Dividend payout ratio measures the percentage of a company's earnings per share that are paid to shareholders as dividends . It determines what portion of earnings has been retained in the business.
Dividend Payout Ratio (%)
= ( Cash Dividend per Share / Earnings per Share ) x 100
Earnings per share (EPS) is the portion of a company's profit allocated to each outstanding share of common stock. EPS is calculated as net income (the profit a company makes after paying all expenses and taxes) divided by the number of shares outstanding (total number of shares that a company has) during the same period. If the number of shares out in the market has changed during that period, a weighted average of the quantity of shares is used.
EPS is just one of the metrics to determine a company's profitability. It is also a major component of another important metric, price per earnings ratio (P/E).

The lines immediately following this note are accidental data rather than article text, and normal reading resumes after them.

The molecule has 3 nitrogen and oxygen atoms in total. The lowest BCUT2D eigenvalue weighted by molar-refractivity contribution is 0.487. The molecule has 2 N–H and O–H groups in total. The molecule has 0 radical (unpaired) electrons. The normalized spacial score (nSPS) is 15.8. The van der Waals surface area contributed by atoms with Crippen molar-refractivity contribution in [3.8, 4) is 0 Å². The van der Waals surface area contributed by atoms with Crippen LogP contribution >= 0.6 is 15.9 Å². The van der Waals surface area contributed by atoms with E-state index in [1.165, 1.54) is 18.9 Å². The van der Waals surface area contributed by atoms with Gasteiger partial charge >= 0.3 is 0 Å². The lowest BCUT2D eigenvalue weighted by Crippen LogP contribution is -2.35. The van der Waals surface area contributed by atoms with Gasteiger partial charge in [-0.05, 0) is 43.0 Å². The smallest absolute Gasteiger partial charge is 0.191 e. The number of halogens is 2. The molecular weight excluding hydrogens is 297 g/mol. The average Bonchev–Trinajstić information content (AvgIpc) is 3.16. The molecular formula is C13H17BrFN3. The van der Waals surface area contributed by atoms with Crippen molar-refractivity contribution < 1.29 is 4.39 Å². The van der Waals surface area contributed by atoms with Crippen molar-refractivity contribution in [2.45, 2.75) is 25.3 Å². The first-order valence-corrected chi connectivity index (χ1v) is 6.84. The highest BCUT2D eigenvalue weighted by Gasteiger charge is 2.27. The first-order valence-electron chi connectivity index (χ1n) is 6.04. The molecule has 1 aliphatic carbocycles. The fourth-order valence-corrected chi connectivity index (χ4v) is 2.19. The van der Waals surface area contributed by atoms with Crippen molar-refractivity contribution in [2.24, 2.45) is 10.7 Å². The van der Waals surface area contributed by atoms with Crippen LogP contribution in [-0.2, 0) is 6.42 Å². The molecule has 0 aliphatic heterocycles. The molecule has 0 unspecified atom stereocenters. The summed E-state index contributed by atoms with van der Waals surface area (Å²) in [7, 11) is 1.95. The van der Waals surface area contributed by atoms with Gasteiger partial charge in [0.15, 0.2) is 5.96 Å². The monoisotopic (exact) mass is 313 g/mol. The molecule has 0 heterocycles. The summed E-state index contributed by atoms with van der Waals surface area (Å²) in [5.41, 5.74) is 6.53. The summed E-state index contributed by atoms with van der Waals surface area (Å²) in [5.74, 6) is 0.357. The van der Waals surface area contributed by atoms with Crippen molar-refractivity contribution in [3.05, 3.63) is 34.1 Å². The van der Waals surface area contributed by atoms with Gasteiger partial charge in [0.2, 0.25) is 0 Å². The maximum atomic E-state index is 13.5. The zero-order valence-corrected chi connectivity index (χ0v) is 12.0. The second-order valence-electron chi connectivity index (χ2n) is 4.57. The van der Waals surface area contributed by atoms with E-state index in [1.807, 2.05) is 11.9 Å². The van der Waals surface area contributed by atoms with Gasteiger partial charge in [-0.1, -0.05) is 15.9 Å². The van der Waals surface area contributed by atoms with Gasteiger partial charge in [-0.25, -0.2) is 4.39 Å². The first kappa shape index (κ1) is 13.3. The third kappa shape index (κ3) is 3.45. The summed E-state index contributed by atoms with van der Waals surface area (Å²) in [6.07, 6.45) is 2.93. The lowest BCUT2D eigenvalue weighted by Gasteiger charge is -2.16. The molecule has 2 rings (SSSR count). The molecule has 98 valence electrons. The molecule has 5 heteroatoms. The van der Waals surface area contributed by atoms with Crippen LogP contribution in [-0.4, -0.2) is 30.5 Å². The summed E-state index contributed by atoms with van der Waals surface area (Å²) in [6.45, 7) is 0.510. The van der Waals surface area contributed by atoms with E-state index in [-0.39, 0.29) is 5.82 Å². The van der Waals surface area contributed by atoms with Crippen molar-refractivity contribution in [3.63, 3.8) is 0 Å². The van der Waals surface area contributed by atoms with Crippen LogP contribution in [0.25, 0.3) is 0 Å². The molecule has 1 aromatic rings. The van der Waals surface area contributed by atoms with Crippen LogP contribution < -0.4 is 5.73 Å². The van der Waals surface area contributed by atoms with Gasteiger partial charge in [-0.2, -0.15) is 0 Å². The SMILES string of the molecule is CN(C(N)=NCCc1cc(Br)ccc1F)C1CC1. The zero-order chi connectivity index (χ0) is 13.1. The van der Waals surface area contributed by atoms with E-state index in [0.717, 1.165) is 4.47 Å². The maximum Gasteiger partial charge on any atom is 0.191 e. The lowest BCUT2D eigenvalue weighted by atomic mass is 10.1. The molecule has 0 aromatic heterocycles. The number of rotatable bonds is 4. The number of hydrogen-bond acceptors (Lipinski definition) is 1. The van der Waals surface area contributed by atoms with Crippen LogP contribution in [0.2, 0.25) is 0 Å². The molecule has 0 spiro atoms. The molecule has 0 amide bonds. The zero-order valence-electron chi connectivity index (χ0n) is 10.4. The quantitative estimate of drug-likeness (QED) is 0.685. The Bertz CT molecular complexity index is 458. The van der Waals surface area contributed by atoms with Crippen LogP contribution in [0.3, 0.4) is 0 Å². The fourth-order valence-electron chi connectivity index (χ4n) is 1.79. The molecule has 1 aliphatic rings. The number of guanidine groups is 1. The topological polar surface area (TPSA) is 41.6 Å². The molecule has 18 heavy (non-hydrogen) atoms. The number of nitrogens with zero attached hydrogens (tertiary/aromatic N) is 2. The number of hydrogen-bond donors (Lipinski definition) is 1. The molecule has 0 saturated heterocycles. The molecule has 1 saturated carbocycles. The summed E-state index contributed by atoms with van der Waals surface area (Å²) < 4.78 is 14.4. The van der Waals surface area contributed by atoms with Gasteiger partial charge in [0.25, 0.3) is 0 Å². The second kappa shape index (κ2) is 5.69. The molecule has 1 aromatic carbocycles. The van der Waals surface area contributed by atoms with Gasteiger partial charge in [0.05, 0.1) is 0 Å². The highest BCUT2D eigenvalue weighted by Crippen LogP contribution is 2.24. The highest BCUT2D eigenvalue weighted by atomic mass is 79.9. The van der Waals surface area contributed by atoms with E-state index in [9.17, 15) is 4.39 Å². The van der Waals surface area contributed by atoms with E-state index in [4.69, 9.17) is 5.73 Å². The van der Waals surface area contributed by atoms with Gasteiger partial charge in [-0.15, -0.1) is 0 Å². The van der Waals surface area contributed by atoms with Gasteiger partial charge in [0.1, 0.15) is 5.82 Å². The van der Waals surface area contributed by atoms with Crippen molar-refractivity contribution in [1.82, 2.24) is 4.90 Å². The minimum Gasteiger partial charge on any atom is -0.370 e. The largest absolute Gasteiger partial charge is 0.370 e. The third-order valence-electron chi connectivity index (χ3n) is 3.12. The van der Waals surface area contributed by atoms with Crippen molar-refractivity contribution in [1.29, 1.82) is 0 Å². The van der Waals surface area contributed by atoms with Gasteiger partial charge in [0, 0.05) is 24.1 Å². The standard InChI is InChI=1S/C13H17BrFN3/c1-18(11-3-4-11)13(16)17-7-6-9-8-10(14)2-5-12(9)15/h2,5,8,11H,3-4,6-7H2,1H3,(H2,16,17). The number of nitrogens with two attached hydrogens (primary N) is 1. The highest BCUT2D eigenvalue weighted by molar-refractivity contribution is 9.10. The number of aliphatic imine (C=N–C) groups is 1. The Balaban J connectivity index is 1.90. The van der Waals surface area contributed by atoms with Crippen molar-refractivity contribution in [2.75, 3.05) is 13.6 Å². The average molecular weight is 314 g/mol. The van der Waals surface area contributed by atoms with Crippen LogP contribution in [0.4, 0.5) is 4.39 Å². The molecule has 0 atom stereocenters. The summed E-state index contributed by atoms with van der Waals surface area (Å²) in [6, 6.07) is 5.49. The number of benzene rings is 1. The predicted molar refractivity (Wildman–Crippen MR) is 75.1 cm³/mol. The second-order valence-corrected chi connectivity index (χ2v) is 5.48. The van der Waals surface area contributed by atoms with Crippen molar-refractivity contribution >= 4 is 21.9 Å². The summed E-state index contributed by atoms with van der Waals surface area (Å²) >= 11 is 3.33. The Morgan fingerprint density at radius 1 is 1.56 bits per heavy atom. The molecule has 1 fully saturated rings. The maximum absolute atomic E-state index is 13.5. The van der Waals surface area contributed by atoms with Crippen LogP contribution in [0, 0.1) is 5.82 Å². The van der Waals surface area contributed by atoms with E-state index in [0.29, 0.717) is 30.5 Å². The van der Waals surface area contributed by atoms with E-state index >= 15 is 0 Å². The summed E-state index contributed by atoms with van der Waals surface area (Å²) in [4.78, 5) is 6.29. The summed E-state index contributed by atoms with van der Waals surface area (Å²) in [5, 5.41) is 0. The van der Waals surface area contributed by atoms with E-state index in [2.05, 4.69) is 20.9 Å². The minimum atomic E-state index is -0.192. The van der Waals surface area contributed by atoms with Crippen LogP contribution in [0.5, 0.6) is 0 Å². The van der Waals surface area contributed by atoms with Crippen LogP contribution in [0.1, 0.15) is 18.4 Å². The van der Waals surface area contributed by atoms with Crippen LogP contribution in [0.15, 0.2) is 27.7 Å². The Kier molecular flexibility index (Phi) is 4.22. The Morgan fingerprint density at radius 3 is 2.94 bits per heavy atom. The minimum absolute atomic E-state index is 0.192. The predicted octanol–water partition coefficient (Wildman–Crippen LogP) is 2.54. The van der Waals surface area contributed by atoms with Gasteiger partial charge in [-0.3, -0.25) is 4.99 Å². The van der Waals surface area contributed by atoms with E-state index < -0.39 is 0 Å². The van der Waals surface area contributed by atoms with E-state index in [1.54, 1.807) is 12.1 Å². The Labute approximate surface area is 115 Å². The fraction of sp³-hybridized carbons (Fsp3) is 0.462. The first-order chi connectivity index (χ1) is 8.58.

Earnings Per Share (php)
= Net Income / No. of Shares Outstanding
Price Earnings Ratio (P/E) is one of the oldest and most frequently used metrics to determine the value of a company's stock. To calculate the P/E, simply divide the company's current share price by its earnings per share (EPS).
In general, a higher P/E ratio suggests that investors are paying more for each unit of net income, so the stock is more expensive compared to one with a lower P/E. It is usually more useful to compare the P/E ratios of one company to other companies in the same industry, to the market in general or against the company's own historical P/E.
Price Earnings Ratio (php)
= Price per Share / Earnings per Share